Monetary Policy and Performance in the U.S., Japan and Europe, 1973-86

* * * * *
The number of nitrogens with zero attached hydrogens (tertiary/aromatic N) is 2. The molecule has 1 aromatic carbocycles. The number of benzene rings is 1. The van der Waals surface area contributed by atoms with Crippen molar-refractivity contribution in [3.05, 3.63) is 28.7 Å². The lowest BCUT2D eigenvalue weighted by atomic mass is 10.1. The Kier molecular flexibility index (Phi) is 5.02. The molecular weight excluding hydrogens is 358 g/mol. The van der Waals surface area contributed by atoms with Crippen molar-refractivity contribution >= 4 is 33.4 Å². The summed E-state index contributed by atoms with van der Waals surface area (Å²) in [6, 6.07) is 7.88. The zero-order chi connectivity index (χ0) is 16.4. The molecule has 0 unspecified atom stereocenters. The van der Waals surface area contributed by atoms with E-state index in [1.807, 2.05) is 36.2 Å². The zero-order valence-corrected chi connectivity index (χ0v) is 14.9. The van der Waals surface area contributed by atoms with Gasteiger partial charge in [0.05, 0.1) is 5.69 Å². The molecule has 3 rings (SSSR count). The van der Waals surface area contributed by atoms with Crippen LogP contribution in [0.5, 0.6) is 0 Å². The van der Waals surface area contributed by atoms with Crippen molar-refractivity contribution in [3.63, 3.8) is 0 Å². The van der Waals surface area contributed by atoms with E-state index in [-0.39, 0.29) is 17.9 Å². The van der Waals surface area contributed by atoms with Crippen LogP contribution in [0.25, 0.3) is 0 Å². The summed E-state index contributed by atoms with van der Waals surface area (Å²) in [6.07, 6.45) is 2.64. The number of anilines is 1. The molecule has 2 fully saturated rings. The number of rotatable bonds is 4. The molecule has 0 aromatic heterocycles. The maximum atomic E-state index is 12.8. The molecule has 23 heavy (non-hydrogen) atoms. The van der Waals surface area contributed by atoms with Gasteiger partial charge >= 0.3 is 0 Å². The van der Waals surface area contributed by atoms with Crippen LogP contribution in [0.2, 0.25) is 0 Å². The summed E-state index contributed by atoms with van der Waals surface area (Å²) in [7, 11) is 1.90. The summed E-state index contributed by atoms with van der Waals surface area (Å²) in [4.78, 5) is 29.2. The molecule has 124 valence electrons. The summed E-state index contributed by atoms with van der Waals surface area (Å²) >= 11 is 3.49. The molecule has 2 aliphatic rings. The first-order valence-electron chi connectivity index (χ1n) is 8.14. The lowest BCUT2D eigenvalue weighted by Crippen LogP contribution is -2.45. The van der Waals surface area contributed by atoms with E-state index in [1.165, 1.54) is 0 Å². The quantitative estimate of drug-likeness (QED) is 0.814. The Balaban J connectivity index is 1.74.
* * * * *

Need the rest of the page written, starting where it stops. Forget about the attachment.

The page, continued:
Monetary policies in the U.S., Japan, Germany and the United Kingdom over the period 1973-1986 are compared and evaluated, with the aim of drawing lessons for monetary policy from the recent historical record. All four countries shifted during this period to money targeting, though with differing degrees of commitment, seriousness and persistence. The Bundesbank and the Bank of Japan each focus on one money target, described by the Bundesbank as a target, and by the Bank of Japan as a projection. None of the countries has stuck rigorously to the targets, though the Bank of Japan has come close. The most striking contrast in the outcomes of policy is between Japan and Germany in the second oil shock. Both their central banks must by that stage have acquired significant anti-inflationary reputations. Nonetheless, whereas the rate of increase of nominal wages in Japan fell to accommodate the increased price of oil, and Japan avoided a recession, the rate of wage increase in Germany increased, and was followed by a serious recession. The cause of the difference in results appears to lie much less in the credibility of the policymakers than in the behavior of wage-earners. Differences between the outcomes of policy in the U.S. and U.K. also suggest that the role of the reputation of policymakers is at best extremely difficult to quantify. Outcomes in all countries suggest that monetary rules that do not accommodate to changes in velocity can cause unnecessary movements in output.